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Holy League (1571)

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Holy League (1571)
FounderPope Pius V
Allies Papal States
 Spanish Empire
 Republic of Venice
 Republic of Genoa
Knights of Malta
 Grand Duchy of Tuscany
 Duchy of Savoy
Duchy of Urbino
 Duchy of Parma
OpponentsOttoman Empire
The banner of the Holy League, flown by John of Austria on his flagship Real. It is made of blue damask interwoven with gold thread, of a length of 7.3 m and a width of 4.4 m at the hoist. It displays the crucified Christ above the coats of arms of Pius V, of Venice, of Charles V, and of John of Austria. The coats of arms are linked by chains symbolizing the alliance. The banner was given to Toledo Cathedral in 1616 by Philip III of Spain. It was moved to the Museum of Santa Cruz in 1961. [1]
The coats of arms of the leaders of the Holy League (Habsburg Spain, Pope Pius V, Republic of Venice, John of Austria) as depicted in the printed order of battle published on 14 November 1571 by Antonio Lafreri in Rome.

The Holy League (Latin: Liga Sancta, Spanish: Liga Santa, Italian: Lega Santa) of 1571 was arranged by Pope Pius V and included the major Catholic powers of southern Europe (Iberian Peninsula and Italian Peninsula), specifically the Spanish Empire as well as the Italian maritime powers. It was intended to break the Ottoman Empire’s control of the eastern Mediterranean Sea and was formally concluded on 25 May 1571.


The League's members were:

Forces and strength[edit]

These Christian states were to have a force of 200 galleys, 100 other ships, 50,000 infantry, 4,500 cavalry and adequate artillery ready by 1 April each year. John of Austria, illegitimate half-brother of King Philip II of Spain, was designated supreme commander.[2] The League kept membership open for the Holy Roman Empire, France and Portugal, but none of them joined. The Empire preferred to maintain its truce with Istanbul, while France had an active anti-Spanish alliance with the Ottomans. Portugal had no forces to spare, owing to its heavy engagement in its own Moroccan campaign, its ongoing maritime confrontations with the Ottomans in the Red Sea and the Indian Ocean, and colonial conflicts with the Malaccan and Johorean Sultanates.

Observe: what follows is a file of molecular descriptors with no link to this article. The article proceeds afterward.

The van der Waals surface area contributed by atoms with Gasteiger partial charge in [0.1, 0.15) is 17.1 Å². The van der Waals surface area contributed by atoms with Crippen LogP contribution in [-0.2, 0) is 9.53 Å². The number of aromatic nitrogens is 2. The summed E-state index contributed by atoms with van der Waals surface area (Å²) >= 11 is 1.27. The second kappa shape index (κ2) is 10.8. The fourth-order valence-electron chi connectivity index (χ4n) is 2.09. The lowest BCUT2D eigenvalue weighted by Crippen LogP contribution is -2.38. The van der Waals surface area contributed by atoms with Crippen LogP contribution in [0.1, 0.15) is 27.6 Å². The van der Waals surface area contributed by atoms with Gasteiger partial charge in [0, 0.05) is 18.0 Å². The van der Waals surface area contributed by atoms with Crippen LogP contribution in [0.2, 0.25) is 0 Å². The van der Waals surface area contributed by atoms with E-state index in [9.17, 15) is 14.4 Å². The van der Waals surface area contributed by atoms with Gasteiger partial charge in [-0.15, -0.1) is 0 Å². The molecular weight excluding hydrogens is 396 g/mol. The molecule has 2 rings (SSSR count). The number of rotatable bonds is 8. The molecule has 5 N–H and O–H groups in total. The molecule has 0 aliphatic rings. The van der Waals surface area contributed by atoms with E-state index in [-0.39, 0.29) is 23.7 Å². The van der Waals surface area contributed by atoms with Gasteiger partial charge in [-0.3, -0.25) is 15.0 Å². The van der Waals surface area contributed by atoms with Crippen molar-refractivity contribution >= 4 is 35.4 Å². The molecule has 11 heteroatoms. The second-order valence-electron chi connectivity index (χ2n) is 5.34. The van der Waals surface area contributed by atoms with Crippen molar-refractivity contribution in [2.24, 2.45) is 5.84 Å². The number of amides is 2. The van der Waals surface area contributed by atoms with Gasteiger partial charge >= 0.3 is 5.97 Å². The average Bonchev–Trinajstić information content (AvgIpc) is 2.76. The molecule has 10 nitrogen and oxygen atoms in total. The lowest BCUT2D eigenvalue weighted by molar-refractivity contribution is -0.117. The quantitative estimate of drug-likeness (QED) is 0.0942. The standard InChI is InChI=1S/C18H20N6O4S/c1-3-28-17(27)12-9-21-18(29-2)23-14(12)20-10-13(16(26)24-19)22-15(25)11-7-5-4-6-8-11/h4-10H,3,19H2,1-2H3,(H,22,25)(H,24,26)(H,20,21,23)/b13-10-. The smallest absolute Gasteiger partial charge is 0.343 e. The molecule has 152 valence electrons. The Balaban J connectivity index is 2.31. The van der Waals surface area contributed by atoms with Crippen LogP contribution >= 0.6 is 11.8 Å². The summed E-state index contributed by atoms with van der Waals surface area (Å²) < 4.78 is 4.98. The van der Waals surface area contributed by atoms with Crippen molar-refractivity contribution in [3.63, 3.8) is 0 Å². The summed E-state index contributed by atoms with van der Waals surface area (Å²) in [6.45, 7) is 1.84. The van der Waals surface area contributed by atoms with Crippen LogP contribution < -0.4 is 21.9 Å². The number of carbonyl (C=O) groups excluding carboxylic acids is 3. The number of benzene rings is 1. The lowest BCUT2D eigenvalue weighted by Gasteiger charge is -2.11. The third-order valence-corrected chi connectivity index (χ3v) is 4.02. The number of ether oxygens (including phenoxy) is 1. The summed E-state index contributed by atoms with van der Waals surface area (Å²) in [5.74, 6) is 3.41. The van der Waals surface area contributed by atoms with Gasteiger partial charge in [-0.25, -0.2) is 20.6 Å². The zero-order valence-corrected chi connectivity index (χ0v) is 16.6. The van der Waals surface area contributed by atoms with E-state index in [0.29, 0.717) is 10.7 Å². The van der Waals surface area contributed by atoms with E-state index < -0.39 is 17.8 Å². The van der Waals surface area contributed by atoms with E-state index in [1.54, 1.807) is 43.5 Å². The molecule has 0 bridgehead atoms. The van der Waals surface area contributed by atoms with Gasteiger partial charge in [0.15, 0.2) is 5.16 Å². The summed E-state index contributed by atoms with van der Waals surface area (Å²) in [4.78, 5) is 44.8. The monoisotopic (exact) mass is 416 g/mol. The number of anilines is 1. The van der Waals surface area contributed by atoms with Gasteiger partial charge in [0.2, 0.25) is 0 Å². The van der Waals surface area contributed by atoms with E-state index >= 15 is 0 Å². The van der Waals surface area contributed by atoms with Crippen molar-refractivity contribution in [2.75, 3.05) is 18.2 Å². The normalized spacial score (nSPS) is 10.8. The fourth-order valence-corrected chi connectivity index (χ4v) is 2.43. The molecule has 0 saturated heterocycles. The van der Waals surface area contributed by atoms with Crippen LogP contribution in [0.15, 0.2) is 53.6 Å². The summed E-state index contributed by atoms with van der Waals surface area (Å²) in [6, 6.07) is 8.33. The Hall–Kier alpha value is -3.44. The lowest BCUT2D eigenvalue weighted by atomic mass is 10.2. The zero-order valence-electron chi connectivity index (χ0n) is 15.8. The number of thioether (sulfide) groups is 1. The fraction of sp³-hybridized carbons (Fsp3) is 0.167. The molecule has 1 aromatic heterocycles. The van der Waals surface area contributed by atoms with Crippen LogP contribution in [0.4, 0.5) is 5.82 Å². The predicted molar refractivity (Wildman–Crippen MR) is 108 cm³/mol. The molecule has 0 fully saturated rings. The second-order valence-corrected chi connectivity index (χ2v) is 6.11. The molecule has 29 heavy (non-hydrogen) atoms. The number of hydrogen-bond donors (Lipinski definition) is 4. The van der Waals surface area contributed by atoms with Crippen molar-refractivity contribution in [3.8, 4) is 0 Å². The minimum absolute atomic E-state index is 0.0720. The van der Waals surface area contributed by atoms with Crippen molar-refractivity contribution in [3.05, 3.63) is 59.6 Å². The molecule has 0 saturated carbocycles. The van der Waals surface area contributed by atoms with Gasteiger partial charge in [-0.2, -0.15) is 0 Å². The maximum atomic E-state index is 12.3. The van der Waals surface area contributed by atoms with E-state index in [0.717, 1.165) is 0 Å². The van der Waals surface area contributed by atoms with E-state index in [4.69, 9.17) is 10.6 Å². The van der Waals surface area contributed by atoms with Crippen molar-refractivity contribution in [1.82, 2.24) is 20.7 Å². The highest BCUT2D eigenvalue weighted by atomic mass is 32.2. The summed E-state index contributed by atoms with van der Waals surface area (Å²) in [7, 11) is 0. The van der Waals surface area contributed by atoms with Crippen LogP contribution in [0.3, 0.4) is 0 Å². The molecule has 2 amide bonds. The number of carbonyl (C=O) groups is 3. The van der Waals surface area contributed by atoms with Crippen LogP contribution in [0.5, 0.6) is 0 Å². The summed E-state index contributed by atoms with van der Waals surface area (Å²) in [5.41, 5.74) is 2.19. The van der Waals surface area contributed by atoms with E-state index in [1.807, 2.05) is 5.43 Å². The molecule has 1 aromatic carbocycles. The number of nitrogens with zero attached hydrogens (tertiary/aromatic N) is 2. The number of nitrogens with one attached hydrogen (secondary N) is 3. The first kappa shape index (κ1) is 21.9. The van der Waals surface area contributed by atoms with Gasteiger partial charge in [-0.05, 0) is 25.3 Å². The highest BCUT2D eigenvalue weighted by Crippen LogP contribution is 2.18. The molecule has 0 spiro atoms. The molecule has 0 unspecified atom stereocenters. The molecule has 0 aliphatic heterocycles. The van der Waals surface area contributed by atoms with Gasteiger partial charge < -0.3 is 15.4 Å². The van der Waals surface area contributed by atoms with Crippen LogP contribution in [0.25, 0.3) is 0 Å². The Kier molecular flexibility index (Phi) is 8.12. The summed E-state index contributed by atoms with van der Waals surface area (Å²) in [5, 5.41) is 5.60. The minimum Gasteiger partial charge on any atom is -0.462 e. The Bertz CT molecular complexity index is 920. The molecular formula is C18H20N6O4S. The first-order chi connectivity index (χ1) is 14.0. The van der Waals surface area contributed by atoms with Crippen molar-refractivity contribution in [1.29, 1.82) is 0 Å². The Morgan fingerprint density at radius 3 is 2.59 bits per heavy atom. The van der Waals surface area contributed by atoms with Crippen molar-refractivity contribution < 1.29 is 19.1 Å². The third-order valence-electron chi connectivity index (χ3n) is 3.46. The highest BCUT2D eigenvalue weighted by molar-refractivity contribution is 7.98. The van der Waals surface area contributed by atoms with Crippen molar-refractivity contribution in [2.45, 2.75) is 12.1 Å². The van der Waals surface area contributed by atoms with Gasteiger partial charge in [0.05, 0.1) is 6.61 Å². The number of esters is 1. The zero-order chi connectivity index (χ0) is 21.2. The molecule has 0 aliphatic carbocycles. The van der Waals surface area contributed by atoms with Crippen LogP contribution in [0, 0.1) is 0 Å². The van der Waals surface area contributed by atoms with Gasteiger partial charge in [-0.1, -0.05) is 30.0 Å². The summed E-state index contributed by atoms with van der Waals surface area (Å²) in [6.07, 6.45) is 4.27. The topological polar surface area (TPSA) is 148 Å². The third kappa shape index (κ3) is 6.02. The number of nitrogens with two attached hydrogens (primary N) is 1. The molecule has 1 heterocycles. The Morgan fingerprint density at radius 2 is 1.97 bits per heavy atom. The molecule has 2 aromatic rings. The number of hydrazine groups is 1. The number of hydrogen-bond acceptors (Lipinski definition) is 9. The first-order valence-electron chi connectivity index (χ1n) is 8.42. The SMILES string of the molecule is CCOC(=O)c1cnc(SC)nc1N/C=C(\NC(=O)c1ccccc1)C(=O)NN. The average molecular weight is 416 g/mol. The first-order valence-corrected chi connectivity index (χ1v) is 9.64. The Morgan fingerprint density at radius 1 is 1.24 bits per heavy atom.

The League initially assembled a fleet to aid the Venetian defenders of Cyprus which was invaded by Ottoman forces under the command of Lala Mustafa in July 1570, but was too late to prevent the island's capture by the Ottomans.

On 7 October 1571, the League won a decisive victory over the Ottoman fleet at the Battle of Lepanto in the Gulf of Patras.[3] The fleet of the Holy League in this engagement consisted of 212 warships (206 galleys and 6 galleasses, the modern large galleys developed by Venice) with 1,815 guns and carrying 28,500 infantry soldiers. The majority of warships were Venetian (6 galleasses, 109 galleys), the next largest contingent were Spanish (49 galleys, including 26 galleys from Naples, Sicily and other Italian territories), and Genoese (27 galleys), with additional warships from the Papal States (seven galleys), the Order of Saint Stephen from the Grand Duchy of Tuscany (five galleys), the Duchy of Savoy and the Knights of Malta (three galleys each), and some privately owned galleys in Spanish service.[4]

The victory at Lepanto confirmed the de facto division of the Mediterranean, with the eastern half under firm Ottoman control and the western half under the Habsburgs and their Italian allies.[5]

The following year, as the allied Christian fleet resumed operations, it faced a renewed Ottoman navy of 200 vessels under Kılıç Ali Pasha, but the Ottoman commander actively avoided engaging the allied fleet and headed for the safety of the fortress of Modon. The arrival of the Spanish squadron of 55 ships evened the numbers on both sides and opened the opportunity for a decisive blow, but friction among the Christian leaders and the reluctance of Don John squandered the opportunity.[6] the holy league attempted to capture Navarino but failed.


Pius V died on 1 May 1572. The diverging interests of the League members began to show, and the alliance began to unravel. In 1573, the Holy League fleet failed to sail altogether; instead, Don John attacked and took Tunis, only for it to be retaken by the Ottomans in 1574. Venice, fearing the loss of her Dalmatian possessions and a possible invasion of Friuli, and eager to cut her losses and resume the trade with the Ottoman Empire, initiated unilateral negotiations with the Porte.[7] The Holy League was disbanded with the peace treaty of 7 March 1573, which concluded the War of Cyprus.

See also[edit]


  1. ^ The image shown is a reproduction of an 1888 watercolor drawn from a copy of the banner in the Museo Naval in Madrid. F. Javier Campos y Fernández de Sevilla, "Cervanted, Lepanto y el Escorial"
  2. ^ "Battle of Lepanto (1571)". Encyclopædia Britannica. Retrieved 8 October 2013.
  3. ^ The Story of Don John of Austria – Luis Coloma, SJ, trans. Lady Moreton, (New York: John Lane Company, 1912), pp. 265–71.
  4. ^ Hanson, Victor Davis (2007-12-18). Carnage and Culture: Landmark Battles in the Rise to Western Power. Knopf Doubleday Publishing Group. ISBN 978-0-307-42518-8.
  5. ^ Abulafia, David (2012). The Great Sea: A Human History of the Mediterranean. Penguin Books. p. 451.
  6. ^ Guilmartin, John F. (2003). Galleons and Galleys: Gunpowder and the Changing Face of Warfare at Sea, 1300–1650. Cassell. pp. 149. ISBN 9780304352630.
  7. ^ Finkel, Caroline (2006). Osman's Dream: The Story of the Ottoman Empire 1300–1923. London: John Murray. p. 161.

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